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This is an iconoclastic view of Keats. Levinson concentrates on the excesses of Keats poetry, the overwritten and cloying sentiment which the majority of modern critics have chosen to ignore or explain away. She takes as her cue for this the uncompromising criticisms levelled against Keats by his contemporaries, Byron, Wordsworth and Hazlitt, all of whom deprecated his indulgence and immaturity. But it is precisely these qualities that make for his originality and whose characteristics the book explores by taking a Derridean approach to the social and personal ambiguities underwriting what even then was considered an onanistic style of composition. Keats's insecurities about social and literary status are the focus of Levinson's theories about the poet's failings.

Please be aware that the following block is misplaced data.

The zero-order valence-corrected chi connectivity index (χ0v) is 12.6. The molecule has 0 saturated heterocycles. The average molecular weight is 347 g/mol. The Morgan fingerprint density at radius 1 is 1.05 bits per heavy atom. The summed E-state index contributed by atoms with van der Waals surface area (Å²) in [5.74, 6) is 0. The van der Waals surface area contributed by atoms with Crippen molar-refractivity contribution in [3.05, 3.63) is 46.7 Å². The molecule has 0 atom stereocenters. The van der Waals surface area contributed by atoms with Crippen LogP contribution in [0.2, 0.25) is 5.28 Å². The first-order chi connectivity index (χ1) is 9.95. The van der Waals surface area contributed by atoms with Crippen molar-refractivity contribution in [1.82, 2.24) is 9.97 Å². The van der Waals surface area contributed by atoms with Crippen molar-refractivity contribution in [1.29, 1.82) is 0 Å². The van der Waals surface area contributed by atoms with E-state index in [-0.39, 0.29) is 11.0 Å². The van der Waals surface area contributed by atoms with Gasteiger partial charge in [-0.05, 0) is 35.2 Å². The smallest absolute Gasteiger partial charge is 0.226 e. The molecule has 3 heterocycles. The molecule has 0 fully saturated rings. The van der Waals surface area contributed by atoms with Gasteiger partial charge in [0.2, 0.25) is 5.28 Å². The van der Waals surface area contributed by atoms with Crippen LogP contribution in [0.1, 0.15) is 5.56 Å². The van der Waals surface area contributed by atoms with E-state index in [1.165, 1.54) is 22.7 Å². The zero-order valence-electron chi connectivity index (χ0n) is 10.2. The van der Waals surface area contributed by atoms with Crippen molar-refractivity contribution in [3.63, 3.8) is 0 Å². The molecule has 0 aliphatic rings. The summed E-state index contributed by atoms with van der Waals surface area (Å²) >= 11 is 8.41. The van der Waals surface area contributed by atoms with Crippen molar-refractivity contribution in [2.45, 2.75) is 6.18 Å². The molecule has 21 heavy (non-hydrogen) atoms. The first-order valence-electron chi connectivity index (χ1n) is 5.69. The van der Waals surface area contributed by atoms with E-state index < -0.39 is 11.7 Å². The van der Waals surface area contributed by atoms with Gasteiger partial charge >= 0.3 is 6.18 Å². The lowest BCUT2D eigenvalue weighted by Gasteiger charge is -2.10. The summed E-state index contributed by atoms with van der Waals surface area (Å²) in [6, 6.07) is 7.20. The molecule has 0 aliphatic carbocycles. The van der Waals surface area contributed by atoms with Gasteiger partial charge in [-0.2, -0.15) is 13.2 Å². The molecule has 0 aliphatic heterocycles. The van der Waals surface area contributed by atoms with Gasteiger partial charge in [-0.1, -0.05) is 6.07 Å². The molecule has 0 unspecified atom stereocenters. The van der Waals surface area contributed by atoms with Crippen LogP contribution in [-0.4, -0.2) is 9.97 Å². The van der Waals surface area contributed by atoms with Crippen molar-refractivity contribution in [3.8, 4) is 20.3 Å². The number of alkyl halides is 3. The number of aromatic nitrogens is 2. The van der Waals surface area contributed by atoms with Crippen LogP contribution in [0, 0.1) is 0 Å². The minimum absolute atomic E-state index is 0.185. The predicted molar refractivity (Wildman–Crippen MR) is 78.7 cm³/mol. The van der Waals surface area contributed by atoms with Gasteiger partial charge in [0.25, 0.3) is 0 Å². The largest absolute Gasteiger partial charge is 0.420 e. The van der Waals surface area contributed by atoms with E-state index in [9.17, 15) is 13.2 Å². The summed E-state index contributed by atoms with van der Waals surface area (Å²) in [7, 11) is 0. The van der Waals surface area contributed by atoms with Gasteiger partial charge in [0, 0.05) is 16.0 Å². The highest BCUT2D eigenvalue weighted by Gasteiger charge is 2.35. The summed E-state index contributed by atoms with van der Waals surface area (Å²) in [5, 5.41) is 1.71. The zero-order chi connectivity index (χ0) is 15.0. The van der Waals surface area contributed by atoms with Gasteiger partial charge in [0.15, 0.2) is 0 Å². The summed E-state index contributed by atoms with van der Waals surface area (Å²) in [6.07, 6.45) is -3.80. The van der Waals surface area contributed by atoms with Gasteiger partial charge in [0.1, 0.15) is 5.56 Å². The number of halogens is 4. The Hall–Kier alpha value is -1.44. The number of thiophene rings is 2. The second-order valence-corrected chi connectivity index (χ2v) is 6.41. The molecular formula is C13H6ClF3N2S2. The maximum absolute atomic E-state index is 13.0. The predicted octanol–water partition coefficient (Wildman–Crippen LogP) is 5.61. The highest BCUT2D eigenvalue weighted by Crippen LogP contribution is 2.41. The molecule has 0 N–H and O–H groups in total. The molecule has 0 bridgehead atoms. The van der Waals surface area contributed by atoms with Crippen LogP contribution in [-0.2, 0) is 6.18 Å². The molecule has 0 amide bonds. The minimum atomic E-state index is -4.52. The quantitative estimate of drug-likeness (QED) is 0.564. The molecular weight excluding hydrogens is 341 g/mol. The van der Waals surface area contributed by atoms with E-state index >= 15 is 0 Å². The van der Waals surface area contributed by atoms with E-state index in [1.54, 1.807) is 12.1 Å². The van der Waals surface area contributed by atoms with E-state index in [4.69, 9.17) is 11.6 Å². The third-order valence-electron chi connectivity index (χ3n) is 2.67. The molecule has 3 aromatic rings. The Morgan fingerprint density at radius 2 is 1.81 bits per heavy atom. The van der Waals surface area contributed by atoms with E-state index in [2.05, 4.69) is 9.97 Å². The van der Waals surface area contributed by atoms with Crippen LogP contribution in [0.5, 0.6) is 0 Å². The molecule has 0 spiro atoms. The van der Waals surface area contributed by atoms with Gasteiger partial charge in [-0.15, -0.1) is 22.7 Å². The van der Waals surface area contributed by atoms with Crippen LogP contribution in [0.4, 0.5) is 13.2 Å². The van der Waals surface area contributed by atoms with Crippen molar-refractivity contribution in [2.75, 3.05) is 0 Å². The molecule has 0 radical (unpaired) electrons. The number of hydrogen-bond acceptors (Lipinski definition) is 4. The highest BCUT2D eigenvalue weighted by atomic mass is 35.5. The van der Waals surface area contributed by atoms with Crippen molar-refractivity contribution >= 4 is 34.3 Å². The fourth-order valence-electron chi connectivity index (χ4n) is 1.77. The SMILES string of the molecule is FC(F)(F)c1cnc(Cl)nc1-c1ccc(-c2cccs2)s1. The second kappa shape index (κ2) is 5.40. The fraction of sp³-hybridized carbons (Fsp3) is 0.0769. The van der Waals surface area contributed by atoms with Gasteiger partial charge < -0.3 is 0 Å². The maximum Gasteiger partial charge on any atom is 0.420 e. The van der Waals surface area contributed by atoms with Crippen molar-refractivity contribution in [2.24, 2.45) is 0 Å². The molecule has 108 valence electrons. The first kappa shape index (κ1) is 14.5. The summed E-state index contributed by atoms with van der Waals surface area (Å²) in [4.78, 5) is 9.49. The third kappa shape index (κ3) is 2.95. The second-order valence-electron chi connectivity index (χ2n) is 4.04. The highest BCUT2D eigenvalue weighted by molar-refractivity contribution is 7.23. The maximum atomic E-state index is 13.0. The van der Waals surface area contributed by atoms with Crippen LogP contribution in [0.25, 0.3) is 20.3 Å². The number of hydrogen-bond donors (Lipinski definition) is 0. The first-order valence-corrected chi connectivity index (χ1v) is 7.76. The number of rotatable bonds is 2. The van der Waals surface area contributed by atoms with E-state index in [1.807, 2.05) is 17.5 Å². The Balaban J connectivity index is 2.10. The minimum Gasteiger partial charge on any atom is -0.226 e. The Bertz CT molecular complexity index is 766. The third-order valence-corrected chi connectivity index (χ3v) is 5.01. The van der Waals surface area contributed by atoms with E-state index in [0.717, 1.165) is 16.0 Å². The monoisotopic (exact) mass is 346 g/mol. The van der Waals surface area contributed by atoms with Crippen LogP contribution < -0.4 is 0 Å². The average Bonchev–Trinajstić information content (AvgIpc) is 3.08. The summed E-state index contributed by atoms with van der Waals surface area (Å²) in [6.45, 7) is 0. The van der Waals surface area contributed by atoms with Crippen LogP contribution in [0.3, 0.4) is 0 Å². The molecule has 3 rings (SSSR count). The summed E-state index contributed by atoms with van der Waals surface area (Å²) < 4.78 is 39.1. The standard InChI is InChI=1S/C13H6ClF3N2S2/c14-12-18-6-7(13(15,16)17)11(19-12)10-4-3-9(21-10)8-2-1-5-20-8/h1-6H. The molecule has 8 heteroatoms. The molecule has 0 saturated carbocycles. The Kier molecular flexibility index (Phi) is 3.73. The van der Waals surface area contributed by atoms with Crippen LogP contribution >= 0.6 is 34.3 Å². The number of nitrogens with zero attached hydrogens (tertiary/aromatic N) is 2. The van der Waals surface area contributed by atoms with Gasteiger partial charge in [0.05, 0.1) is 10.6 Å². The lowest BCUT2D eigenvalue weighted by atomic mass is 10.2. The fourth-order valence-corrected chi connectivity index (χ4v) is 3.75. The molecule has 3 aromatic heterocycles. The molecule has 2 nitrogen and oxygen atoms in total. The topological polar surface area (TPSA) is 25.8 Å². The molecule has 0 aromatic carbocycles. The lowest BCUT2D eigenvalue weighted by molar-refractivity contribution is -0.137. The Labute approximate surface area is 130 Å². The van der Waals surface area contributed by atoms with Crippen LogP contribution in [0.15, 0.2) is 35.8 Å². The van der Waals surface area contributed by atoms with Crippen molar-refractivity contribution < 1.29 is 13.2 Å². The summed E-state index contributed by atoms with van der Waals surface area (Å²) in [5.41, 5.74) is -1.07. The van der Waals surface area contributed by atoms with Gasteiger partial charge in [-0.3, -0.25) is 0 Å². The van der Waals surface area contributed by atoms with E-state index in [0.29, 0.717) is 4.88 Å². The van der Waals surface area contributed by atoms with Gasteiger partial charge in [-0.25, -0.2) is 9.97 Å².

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Book Description Blackwell Pub, 1988. Hardcover. Condition: New. Never used!. Seller Inventory # P110631145095
Book Description Blackwell Pub, 1988. Condition: New. book. Seller Inventory # M0631145095